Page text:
UK bookmaker Ladbrokes has lost its third case at the Court of Appeal over a £71m tax rebate from HMRC, after justices rejected its appeal.
Ladbrokes first fell afoul of HMRC in 2008, when it partnered with accountancy firm Deloitte in a financial scheme which exploited a loophole in existing UK tax laws, hoping to minimise its corporation tax bill.
The move was necessitated by the consolidation of several businesses within the Ladbrokes group into one corporate entity, which would have made the firm liable to pay corporation tax on the consolidated businesses.
Later on in 2008, the loophole in taxation legislation was closed following a governmental review, with all schemes being branded as tax avoidance measures.
HMRC launched a legal case against the group, claiming that it had entered into a purposefully designed arrangement to create the conditions necessarily to generate a fall in the value of the company’s shares. This move gave the impression that one of the companies in the group had generated a loss, when in reality the business suffered no loss at all.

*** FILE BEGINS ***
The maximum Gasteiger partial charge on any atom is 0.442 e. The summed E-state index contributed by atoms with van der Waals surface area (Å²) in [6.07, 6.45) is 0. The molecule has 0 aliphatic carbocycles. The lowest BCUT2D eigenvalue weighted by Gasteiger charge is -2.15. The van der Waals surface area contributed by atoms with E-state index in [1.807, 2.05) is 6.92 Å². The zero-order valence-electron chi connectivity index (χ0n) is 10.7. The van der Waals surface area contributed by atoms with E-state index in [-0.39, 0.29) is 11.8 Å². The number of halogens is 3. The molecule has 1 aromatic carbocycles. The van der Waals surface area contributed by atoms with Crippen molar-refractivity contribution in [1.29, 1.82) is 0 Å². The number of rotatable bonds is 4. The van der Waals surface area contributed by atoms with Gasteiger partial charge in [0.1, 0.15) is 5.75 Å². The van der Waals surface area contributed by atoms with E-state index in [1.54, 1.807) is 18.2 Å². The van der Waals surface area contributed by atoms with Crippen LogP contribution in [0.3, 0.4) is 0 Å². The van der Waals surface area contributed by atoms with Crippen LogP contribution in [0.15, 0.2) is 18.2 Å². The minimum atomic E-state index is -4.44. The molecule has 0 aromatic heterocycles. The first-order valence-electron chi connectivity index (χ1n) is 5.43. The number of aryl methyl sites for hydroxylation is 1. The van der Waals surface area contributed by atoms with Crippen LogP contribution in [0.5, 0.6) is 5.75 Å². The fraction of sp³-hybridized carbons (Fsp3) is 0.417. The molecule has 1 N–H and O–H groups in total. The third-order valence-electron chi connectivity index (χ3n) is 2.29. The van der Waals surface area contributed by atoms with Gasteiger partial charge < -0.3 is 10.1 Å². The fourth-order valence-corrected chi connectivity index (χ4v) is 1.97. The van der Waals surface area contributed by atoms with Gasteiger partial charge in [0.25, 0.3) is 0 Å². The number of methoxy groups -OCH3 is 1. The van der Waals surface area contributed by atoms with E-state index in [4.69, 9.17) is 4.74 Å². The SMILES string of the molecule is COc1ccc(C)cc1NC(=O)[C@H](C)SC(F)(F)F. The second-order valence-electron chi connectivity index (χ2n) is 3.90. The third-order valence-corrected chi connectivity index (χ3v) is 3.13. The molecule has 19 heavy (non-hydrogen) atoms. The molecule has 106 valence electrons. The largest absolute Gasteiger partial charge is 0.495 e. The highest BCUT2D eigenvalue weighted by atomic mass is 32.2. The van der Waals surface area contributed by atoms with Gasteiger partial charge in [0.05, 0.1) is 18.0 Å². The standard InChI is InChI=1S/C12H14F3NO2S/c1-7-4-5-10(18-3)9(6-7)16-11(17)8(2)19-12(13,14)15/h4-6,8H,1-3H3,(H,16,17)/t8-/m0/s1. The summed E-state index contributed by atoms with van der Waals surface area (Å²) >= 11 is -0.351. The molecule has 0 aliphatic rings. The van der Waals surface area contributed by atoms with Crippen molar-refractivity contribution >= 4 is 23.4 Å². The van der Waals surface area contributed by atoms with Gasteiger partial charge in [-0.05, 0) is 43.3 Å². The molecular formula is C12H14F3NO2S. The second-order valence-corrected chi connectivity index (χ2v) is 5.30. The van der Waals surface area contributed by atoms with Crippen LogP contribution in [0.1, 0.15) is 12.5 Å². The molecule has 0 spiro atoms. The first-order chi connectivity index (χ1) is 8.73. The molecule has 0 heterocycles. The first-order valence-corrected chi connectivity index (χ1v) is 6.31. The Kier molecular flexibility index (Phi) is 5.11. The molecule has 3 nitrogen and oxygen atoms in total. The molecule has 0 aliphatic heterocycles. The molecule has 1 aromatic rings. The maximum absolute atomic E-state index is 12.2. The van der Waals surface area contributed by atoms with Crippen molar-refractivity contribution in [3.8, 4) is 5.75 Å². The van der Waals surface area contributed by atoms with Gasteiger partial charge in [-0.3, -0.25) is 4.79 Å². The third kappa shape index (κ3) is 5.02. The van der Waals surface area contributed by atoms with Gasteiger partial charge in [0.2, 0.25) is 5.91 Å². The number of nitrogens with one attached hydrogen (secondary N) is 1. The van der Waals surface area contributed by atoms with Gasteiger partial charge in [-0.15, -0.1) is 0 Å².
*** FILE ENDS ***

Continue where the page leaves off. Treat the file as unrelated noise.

Following the commencement of this case, Ladbrokes was forced to admit in court that the scheme was designed in such a way to avoid tax, paying a settlement of £71m.
Despite this the company stuck to the belief that it was still operating within the parameters of anti-avoidance guidelines and launched the first of three unsuccessful appeal attempts.
Speaking after the ruling a spokesperson for HMRC told City A.M that “We are pleased that the Court of Appeal supports HMRC’s view that Ladbrokes were attempting to avoid corporation tax. Avoidance schemes like this just don’t work and HMRC will always take firm action against them. HMRC wins nine out ten avoidance cases we take to court.”
Ladbrokes were dismissive of this latest setback, saying that “This was a case regarding taxes already paid and accounted for, so while the case may have been given against us, it has no bearing on our numbers."